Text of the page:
Homer Wilson Smith
HomerWSmith at lightlink.com
Fri May 4 14:16:33 EDT 2018
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KONCHOK PENDAY (KP at net-prophet.net) wrote:
>> Is a mental image picture of wood made out of wood?
>WHAT "mental image picture"?
Well if I sit down at a table with an apple on it, and I mockup
an another apple right next to it, so that to me it looks like there
are two complete apples on the table, what is the second apple that I
mocked up MADE OF. What STUFF composes it?
It isn't made out of nothing because a nothing has no
qualities, and can't come and go or be created and destroyed etc.
So the second mocked up apple has to be a something. But surely
it isn't made out of carbon, oxygen and hydrogen like the other apple
The point is that each perception of the two apples is its own
actuality, with its own nature and its own stuff.
The images of both apples are projections in my mind's eye,
except we normally think that the first projection is overlaying an
actual apple made of carbon and such, while the second is a projection
overlaying nothing, a 'mere' hallucination so to speak.
Both images LOOK actual because the *IMAGES* are actual, but one
image symbolizes an actual apple on the table, and the other image
falsely symbolizes a similar non existent apple on the table.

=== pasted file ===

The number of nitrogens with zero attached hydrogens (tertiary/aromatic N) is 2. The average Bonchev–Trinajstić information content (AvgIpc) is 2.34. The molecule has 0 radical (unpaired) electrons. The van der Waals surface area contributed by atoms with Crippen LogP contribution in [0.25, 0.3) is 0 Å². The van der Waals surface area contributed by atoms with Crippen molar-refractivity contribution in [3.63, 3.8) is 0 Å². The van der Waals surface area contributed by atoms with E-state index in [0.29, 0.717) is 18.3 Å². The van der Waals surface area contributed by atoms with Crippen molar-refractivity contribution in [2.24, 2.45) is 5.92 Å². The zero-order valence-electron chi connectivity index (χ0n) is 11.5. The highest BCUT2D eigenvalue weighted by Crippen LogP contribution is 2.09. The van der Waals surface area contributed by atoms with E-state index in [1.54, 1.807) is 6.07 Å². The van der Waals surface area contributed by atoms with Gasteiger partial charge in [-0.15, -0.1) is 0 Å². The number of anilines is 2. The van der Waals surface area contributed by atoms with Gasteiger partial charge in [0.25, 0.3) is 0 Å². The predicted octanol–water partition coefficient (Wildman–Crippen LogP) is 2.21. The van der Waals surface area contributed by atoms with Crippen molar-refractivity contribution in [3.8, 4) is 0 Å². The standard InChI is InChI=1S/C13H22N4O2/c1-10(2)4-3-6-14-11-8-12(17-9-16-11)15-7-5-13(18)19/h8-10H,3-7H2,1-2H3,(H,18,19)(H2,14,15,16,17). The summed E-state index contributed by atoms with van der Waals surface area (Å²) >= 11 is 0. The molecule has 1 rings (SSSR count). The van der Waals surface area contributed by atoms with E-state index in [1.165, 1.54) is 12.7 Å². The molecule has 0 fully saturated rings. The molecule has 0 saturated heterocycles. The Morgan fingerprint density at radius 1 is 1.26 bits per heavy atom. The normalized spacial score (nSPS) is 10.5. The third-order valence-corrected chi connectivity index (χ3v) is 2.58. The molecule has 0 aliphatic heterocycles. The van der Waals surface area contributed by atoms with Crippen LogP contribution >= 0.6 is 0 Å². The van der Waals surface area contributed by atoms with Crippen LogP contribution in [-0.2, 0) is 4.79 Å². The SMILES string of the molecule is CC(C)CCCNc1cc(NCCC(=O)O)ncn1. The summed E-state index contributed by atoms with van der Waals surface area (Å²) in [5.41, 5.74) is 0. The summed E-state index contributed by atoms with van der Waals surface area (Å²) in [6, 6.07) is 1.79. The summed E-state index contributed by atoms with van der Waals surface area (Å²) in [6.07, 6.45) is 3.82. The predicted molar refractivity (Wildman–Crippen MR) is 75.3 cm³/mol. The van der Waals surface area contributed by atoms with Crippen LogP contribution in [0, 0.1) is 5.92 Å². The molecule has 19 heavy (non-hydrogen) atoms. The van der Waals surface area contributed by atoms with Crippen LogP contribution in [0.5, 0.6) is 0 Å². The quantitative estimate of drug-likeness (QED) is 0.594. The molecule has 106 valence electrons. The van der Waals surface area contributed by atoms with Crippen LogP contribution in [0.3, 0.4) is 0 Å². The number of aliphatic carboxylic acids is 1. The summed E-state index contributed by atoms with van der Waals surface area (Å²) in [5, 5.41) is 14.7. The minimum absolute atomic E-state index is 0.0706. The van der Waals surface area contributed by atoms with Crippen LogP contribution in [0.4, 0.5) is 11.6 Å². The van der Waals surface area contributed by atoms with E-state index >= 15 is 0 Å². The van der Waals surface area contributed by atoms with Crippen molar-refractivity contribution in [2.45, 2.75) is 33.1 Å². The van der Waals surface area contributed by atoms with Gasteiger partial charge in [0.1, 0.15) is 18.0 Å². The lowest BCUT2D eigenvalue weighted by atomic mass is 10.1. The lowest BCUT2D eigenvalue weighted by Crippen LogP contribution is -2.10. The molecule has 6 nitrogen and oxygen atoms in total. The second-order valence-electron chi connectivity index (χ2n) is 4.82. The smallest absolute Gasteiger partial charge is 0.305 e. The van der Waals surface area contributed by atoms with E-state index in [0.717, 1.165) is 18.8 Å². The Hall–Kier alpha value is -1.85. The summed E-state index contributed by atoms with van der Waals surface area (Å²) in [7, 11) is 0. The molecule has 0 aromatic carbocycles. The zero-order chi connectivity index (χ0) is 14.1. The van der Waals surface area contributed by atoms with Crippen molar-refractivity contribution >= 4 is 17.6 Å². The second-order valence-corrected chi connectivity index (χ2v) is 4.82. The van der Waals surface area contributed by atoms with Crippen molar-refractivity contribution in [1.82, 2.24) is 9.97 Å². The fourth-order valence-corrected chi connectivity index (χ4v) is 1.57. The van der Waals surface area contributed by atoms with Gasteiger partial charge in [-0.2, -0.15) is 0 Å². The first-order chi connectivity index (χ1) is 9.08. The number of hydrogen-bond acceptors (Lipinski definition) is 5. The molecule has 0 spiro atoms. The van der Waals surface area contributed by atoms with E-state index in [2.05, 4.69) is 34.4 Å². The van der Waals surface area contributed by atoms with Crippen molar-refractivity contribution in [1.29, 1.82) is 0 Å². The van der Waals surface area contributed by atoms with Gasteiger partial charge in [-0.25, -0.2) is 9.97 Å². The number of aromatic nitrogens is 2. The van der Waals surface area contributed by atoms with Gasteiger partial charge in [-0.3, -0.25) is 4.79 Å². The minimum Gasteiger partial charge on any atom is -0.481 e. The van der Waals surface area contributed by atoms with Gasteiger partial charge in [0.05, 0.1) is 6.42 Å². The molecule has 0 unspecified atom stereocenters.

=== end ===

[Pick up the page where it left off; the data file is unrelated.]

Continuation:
What I would question is whether there is an actual carbon,
oxygen apple in the first case also and what evidence there would be
to make such an extraordinary assertion.
All we can see or know about are the images we see in our mind's
eyes. From these we then like to interpolate the external territory
that they seem to represent.
For example in a dream, sitting in a dream chair looking at a
dream apple on a dream table, most would admit all that exists is the
image of the apple in the dreamer's mind's eye with no carbon based
apple at all.
So why would we think the waking world is any different?
================ http://www.clearing.org ====================
Fri May 4 12:00:02 EDT 2018
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=========== http://www.lightlink.com/theproof ===============
Learning implies Learning with Certainty or Learning without Certainty.
Learning across a Distance implies Learning by Being an Effect.
Learning by Being an Effect implies Learning without Certainty.
Therefore, Learning with Certainty implies Learning,
but not by Being an Effect, and not across a Distance.
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